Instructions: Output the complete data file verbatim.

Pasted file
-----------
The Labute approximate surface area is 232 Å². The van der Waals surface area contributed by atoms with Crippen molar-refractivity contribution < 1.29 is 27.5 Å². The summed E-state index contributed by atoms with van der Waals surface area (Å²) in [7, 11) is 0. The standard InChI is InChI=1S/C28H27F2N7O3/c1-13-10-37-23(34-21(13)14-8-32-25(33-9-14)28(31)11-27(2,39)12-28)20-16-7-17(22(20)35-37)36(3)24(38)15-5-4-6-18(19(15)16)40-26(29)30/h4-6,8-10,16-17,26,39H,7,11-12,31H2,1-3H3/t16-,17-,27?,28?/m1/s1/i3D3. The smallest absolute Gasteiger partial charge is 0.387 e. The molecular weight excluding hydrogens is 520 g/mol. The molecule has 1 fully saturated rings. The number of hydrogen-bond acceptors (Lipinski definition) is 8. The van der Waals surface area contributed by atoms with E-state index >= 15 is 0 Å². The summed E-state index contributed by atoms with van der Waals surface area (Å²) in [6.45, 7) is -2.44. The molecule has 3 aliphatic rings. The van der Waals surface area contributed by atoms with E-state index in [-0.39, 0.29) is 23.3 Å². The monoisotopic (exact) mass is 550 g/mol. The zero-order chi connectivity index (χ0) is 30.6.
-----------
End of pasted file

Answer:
The Labute approximate surface area is 232 Å². The van der Waals surface area contributed by atoms with Crippen molar-refractivity contribution < 1.29 is 27.5 Å². The summed E-state index contributed by atoms with van der Waals surface area (Å²) in [7, 11) is 0. The standard InChI is InChI=1S/C28H27F2N7O3/c1-13-10-37-23(34-21(13)14-8-32-25(33-9-14)28(31)11-27(2,39)12-28)20-16-7-17(22(20)35-37)36(3)24(38)15-5-4-6-18(19(15)16)40-26(29)30/h4-6,8-10,16-17,26,39H,7,11-12,31H2,1-3H3/t16-,17-,27?,28?/m1/s1/i3D3. The smallest absolute Gasteiger partial charge is 0.387 e. The molecular weight excluding hydrogens is 520 g/mol. The molecule has 1 fully saturated rings. The number of hydrogen-bond acceptors (Lipinski definition) is 8. The van der Waals surface area contributed by atoms with E-state index >= 15 is 0 Å². The summed E-state index contributed by atoms with van der Waals surface area (Å²) in [6.45, 7) is -2.44. The molecule has 3 aliphatic rings. The van der Waals surface area contributed by atoms with E-state index in [-0.39, 0.29) is 23.3 Å². The monoisotopic (exact) mass is 550 g/mol. The zero-order chi connectivity index (χ0) is 30.6.